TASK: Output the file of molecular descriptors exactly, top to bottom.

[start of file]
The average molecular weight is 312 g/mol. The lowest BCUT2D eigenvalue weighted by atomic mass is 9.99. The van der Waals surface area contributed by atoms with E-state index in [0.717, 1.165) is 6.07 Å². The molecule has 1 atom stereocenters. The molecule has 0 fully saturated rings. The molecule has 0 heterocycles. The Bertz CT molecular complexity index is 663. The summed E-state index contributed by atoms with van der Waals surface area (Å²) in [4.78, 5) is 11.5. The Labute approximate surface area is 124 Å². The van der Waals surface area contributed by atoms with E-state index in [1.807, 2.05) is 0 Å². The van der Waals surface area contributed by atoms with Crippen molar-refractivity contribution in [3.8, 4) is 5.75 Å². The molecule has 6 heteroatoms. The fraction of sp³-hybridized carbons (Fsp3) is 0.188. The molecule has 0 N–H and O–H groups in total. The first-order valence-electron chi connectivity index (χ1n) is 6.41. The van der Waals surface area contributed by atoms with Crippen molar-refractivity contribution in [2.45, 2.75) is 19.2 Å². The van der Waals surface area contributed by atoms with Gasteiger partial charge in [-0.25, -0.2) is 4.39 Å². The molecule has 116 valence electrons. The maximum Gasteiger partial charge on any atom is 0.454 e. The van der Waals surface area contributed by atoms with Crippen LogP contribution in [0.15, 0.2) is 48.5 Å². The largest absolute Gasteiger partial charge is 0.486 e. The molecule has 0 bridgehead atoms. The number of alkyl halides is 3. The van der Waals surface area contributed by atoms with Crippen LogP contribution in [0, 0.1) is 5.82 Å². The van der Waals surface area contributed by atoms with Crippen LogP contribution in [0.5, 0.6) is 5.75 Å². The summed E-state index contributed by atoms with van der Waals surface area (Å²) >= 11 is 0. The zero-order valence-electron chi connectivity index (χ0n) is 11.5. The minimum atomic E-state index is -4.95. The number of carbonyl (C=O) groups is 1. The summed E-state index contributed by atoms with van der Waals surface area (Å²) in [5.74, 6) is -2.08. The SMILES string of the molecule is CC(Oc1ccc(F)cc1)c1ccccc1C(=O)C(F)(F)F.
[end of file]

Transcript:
The average molecular weight is 312 g/mol. The lowest BCUT2D eigenvalue weighted by atomic mass is 9.99. The van der Waals surface area contributed by atoms with E-state index in [0.717, 1.165) is 6.07 Å². The molecule has 1 atom stereocenters. The molecule has 0 fully saturated rings. The molecule has 0 heterocycles. The Bertz CT molecular complexity index is 663. The summed E-state index contributed by atoms with van der Waals surface area (Å²) in [4.78, 5) is 11.5. The Labute approximate surface area is 124 Å². The van der Waals surface area contributed by atoms with E-state index in [1.807, 2.05) is 0 Å². The van der Waals surface area contributed by atoms with Crippen molar-refractivity contribution in [3.8, 4) is 5.75 Å². The molecule has 6 heteroatoms. The fraction of sp³-hybridized carbons (Fsp3) is 0.188. The molecule has 0 N–H and O–H groups in total. The first-order valence-electron chi connectivity index (χ1n) is 6.41. The van der Waals surface area contributed by atoms with Crippen molar-refractivity contribution in [2.45, 2.75) is 19.2 Å². The van der Waals surface area contributed by atoms with Gasteiger partial charge in [-0.25, -0.2) is 4.39 Å². The molecule has 116 valence electrons. The maximum Gasteiger partial charge on any atom is 0.454 e. The van der Waals surface area contributed by atoms with Crippen LogP contribution in [0.15, 0.2) is 48.5 Å². The largest absolute Gasteiger partial charge is 0.486 e. The molecule has 0 bridgehead atoms. The number of alkyl halides is 3. The van der Waals surface area contributed by atoms with Crippen LogP contribution in [0, 0.1) is 5.82 Å². The van der Waals surface area contributed by atoms with Crippen LogP contribution in [0.5, 0.6) is 5.75 Å². The summed E-state index contributed by atoms with van der Waals surface area (Å²) >= 11 is 0. The zero-order valence-electron chi connectivity index (χ0n) is 11.5. The minimum atomic E-state index is -4.95. The number of carbonyl (C=O) groups is 1. The summed E-state index contributed by atoms with van der Waals surface area (Å²) in [5.74, 6) is -2.08. The SMILES string of the molecule is CC(Oc1ccc(F)cc1)c1ccccc1C(=O)C(F)(F)F.